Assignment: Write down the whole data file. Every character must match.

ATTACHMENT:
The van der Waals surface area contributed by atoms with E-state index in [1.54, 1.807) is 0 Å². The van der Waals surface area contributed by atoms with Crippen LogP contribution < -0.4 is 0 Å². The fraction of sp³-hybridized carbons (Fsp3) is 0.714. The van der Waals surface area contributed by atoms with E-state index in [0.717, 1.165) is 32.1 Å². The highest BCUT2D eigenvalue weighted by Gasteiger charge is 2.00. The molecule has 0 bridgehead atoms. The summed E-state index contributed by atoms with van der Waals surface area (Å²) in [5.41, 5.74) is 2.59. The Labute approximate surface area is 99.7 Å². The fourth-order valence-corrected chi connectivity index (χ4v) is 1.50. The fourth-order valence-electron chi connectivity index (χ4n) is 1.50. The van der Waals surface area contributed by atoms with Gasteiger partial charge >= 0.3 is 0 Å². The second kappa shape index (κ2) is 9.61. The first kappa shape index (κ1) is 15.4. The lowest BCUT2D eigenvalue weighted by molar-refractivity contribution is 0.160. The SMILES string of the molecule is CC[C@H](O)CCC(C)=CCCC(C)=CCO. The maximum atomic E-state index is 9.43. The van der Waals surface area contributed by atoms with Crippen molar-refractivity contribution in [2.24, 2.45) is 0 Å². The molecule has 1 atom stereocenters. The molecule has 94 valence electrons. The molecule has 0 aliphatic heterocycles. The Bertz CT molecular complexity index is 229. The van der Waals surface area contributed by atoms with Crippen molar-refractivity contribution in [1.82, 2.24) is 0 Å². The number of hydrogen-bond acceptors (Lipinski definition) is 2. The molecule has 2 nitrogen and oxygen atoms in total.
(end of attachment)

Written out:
The van der Waals surface area contributed by atoms with E-state index in [1.54, 1.807) is 0 Å². The van der Waals surface area contributed by atoms with Crippen LogP contribution < -0.4 is 0 Å². The fraction of sp³-hybridized carbons (Fsp3) is 0.714. The van der Waals surface area contributed by atoms with E-state index in [0.717, 1.165) is 32.1 Å². The highest BCUT2D eigenvalue weighted by Gasteiger charge is 2.00. The molecule has 0 bridgehead atoms. The summed E-state index contributed by atoms with van der Waals surface area (Å²) in [5.41, 5.74) is 2.59. The Labute approximate surface area is 99.7 Å². The fourth-order valence-corrected chi connectivity index (χ4v) is 1.50. The fourth-order valence-electron chi connectivity index (χ4n) is 1.50. The van der Waals surface area contributed by atoms with Gasteiger partial charge >= 0.3 is 0 Å². The second kappa shape index (κ2) is 9.61. The first kappa shape index (κ1) is 15.4. The lowest BCUT2D eigenvalue weighted by molar-refractivity contribution is 0.160. The SMILES string of the molecule is CC[C@H](O)CCC(C)=CCCC(C)=CCO. The maximum atomic E-state index is 9.43. The van der Waals surface area contributed by atoms with Crippen molar-refractivity contribution in [2.24, 2.45) is 0 Å². The molecule has 1 atom stereocenters. The molecule has 94 valence electrons. The molecule has 0 aliphatic heterocycles. The Bertz CT molecular complexity index is 229. The van der Waals surface area contributed by atoms with Crippen molar-refractivity contribution in [1.82, 2.24) is 0 Å². The number of hydrogen-bond acceptors (Lipinski definition) is 2. The molecule has 2 nitrogen and oxygen atoms in total.